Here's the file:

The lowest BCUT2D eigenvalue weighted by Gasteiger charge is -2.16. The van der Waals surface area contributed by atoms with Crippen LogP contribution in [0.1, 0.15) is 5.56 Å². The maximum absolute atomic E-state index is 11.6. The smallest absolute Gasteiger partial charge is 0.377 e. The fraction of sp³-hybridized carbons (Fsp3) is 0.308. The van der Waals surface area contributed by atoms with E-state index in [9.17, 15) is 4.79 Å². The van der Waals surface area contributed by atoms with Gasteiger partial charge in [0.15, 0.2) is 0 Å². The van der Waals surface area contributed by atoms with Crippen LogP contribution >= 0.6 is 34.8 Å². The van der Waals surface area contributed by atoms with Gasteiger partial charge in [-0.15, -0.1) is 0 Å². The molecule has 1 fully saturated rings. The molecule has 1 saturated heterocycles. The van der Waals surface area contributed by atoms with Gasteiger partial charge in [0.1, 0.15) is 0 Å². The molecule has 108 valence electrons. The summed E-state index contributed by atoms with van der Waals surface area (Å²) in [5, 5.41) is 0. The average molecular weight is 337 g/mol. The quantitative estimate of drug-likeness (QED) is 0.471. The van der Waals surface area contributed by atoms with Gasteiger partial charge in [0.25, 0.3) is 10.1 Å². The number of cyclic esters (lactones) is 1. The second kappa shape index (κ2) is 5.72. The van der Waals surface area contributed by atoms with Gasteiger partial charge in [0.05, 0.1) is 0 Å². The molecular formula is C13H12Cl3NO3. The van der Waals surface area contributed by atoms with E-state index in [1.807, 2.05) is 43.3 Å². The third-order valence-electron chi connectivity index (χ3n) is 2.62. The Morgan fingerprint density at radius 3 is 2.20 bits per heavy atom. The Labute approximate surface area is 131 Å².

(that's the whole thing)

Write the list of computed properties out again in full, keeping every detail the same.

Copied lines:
The lowest BCUT2D eigenvalue weighted by Gasteiger charge is -2.16. The van der Waals surface area contributed by atoms with Crippen LogP contribution in [0.1, 0.15) is 5.56 Å². The maximum absolute atomic E-state index is 11.6. The smallest absolute Gasteiger partial charge is 0.377 e. The fraction of sp³-hybridized carbons (Fsp3) is 0.308. The van der Waals surface area contributed by atoms with E-state index in [9.17, 15) is 4.79 Å². The van der Waals surface area contributed by atoms with Gasteiger partial charge in [0.15, 0.2) is 0 Å². The van der Waals surface area contributed by atoms with Crippen LogP contribution >= 0.6 is 34.8 Å². The van der Waals surface area contributed by atoms with Gasteiger partial charge in [-0.15, -0.1) is 0 Å². The molecule has 1 fully saturated rings. The molecule has 1 saturated heterocycles. The van der Waals surface area contributed by atoms with Gasteiger partial charge in [0.1, 0.15) is 0 Å². The molecule has 108 valence electrons. The summed E-state index contributed by atoms with van der Waals surface area (Å²) in [5, 5.41) is 0. The average molecular weight is 337 g/mol. The quantitative estimate of drug-likeness (QED) is 0.471. The van der Waals surface area contributed by atoms with Gasteiger partial charge in [0.25, 0.3) is 10.1 Å². The number of cyclic esters (lactones) is 1. The second kappa shape index (κ2) is 5.72. The van der Waals surface area contributed by atoms with Gasteiger partial charge in [0.05, 0.1) is 0 Å². The molecular formula is C13H12Cl3NO3. The van der Waals surface area contributed by atoms with E-state index in [1.807, 2.05) is 43.3 Å². The third-order valence-electron chi connectivity index (χ3n) is 2.62. The Morgan fingerprint density at radius 3 is 2.20 bits per heavy atom. The Labute approximate surface area is 131 Å².